Childhood Poverty and Social Exclusion, Tess
Ridge, Policy Press, £17.99 ISBN 18861343620
This volume explores how children (mainly aged 12 and above)
from low-income families regard the low standard of living they are
forced to endure.
The central chapters draw on research carried out in rural and
urban neighbourhoods in and around Bristol. The conclusions are not
altogether surprising. Two-thirds of the children receive no pocket
money; hence finding forms of paid employment is a major
There is also powerful testimony on the pressure to “fit in” with
peers, especially by wearing the right clothes, which creates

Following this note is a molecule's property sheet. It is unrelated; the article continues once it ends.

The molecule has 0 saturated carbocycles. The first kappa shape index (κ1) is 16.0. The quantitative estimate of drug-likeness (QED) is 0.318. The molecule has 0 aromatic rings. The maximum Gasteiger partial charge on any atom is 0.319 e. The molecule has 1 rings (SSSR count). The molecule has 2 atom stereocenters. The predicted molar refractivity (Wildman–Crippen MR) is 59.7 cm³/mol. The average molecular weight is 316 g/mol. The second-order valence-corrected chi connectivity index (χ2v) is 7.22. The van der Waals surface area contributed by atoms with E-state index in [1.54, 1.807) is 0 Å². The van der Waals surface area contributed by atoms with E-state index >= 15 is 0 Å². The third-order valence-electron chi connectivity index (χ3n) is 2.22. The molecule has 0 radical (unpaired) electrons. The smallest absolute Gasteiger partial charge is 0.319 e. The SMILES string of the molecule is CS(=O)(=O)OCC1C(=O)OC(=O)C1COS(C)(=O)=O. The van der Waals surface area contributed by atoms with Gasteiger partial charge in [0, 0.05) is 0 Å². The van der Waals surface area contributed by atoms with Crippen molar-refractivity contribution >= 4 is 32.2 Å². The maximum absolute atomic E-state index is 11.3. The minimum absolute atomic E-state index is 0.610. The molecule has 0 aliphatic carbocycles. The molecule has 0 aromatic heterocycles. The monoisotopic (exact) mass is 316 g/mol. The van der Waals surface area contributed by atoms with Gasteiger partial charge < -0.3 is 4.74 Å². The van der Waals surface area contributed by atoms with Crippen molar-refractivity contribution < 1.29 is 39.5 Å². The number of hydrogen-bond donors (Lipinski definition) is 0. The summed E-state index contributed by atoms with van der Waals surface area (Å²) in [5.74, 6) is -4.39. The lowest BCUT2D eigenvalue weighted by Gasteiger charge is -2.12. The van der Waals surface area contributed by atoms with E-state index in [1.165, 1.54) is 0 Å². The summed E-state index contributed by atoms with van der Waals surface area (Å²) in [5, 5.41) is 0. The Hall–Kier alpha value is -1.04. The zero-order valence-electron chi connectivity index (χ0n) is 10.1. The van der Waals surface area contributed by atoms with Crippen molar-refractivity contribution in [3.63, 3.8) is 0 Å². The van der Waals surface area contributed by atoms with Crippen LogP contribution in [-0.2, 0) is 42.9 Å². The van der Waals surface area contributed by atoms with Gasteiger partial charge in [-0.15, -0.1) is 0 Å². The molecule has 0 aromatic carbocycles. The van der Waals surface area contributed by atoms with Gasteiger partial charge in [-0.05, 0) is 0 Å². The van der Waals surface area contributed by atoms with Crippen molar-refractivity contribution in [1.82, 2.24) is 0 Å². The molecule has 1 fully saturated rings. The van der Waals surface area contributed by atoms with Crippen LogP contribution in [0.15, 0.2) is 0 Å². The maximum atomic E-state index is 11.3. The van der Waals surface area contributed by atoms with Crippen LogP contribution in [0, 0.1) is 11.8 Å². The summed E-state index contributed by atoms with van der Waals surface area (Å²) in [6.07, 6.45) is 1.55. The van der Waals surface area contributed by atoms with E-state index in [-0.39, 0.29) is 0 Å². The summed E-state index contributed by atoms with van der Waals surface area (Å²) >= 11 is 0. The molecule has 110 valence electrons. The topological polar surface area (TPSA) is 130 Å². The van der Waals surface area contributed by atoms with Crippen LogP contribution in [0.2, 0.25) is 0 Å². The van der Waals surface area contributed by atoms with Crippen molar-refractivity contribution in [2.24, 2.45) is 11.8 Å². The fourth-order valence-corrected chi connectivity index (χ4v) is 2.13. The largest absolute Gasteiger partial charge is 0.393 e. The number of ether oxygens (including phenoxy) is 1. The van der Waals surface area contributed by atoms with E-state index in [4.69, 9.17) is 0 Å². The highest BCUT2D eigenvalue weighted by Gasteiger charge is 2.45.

further financial difficulty.
Friends are highly valued, not only as a source of social
validation but also as protection against bullying, which is an
ever-present threat among the young people in the study. Some of
the most moving reflections are from those young people who see,
and try to minimise, the impact of poverty on their parents’
There are plenty of pointers here. The sharp observations of these
young citizens on their schooling, on problems in their
neighbourhood and on the deficiencies of their leisure
opportunities, set an agenda for any practitioner who aspires to
tackle family poverty.
John Pierson is senior lecturer, Staffordshire